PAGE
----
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Does politics effect the reputation of a language?

I'm not going to mention any language or country, don't worry, but when there is a rivalry between two countries, would the people of those countries not practise eachothers languages?

October 3, 2017



Politics certainly affects what is defined as a language, as in "a shprakh iz a dialekt mit an armey un flot". However, I think in everyday life practicalities are more important. I had a flatmate from Gaza and he spoke Hebrew, although he was hardly a big fan of Israel.. Though obviously, if the rivalry is so bad and contact so limited that people no longer have any use for the other language that is sure to have an impact.


Interesting, good question. I would say so. Like for example I wouldn't want to learn Arabic cause not only would it be of no use to me but it is used in so many bad things that it just looks unsavory to me. So I certainly think so.


That's an interesting opinion for an English speaker who is studying German. I don't know if a language itself can be used in bad things, but a language can certainly be used by some bad people. If I refused to learn a language that has been used by a bad person, I would have to resort to conlangs invented within the last couple of years and that doesn't sound all that appealing to me.


I think thats an unfortunate and short sighted approach. Arabic is used by millions of people all over the world for things mostly unrelated to either religion (which is distinct from terrorism), or terrorism. To simply write off millions of people because a highly visable ultra minority of people share a their language is insane. To disengage from the Arabic speaking world over this would have huge humanitarian costs. Anyone who speaks Arabic is not unsavory nor is the language unsavory. Its not a secret language terrorists created to identify other terrorists, its the native tongue of millions of everyday people seeking to make it through life, and a lingua franca of a world struggling with humanitarian crisis'.

Also, if you disagree with the politics of the Arabic world - this is all the more reason to learn the language - to engage the people, to make available other perspectives, to pay attention to the wrongs of others and pressure them to change their behavior. Disengaging and dismissing everyone who speaks Arabic as unsavory is xenophobic, and does nothing to solve our problems in the western world, or the problems of the Arab world. And such xenophobia seems to be contrary to the entire purpose of language learning.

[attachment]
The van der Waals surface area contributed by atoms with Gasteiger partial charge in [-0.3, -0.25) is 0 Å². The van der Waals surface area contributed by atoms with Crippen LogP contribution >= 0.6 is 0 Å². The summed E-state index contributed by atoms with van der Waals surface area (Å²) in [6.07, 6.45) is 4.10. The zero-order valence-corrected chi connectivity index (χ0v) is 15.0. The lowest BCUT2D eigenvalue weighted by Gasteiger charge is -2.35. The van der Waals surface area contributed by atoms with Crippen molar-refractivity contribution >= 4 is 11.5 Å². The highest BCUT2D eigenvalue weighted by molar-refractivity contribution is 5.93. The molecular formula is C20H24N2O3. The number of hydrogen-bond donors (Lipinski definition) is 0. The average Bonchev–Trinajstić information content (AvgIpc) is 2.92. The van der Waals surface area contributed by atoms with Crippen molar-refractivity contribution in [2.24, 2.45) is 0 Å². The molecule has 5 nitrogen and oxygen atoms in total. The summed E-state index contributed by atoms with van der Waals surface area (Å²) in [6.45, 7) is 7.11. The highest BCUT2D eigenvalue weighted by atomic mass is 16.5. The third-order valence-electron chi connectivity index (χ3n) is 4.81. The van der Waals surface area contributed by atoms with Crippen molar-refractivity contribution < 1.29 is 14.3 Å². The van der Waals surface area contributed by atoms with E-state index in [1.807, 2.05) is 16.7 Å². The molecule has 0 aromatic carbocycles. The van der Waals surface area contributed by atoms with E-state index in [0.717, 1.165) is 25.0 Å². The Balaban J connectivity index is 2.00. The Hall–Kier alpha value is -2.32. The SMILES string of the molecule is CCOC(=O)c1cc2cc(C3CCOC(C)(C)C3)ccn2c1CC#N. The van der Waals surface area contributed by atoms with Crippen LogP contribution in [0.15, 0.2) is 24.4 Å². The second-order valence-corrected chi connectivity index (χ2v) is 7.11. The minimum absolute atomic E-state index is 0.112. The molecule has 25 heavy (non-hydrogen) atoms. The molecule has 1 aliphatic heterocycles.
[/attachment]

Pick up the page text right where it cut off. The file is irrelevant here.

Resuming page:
Also, far from only being used for disagreeable things (beyond the mundane usage of daily life), Arabic has a rich cultural history. During the christian dark ages, the Arabic world kept greek work safe, invented algebra (dervived from an Arabic word), advanced chemistry and other sciences.

Learning a language is not a tacit endorsement of everything that has ever been said in that language. Surely this must be appreciated by someone learning German - or honestly any other language. There has been talk of trying Bush Cheney as war criminals, and Obama admitted the United States actions constituted torture which is a war crime and illegal internationally. Unfortunately, international politics are ugly. If you are seeking to learn a language that has never been spoken by people doing things you disagree with, you will have no language at all.


Absolutely. The torture in many such countries and the lack of tolerance is unacceptable, so I would never learn such a language. I don't think it directly affects the language, but the language is part of the country, and the culture represents the country.


if desire to speak a language was relative to the amount of bad there was in the world of their speakers no one would ever learn a language and I feel that would be a pity. when you don't take the time to learn a language I feel you are missing out on a part of yourself you would never know. how can you say weather another view point is right or wrong unless you have see the world from that perspective. and how can you fully see from that culture or perspective without being able to immerse in its culture in some way if you don't speak the language.


Yea, of course it will

[deactivated user]

    I believe so.


    Thanks for answering!


    Rivalry between two countries -- that speak the same language? It happens a lot in South America (example Peru vs Chile). People tend to just make fun of slang words each country uses, but that's it I think. They still listen to the same Spanish music and that tends to get people together regardless of where you are from.

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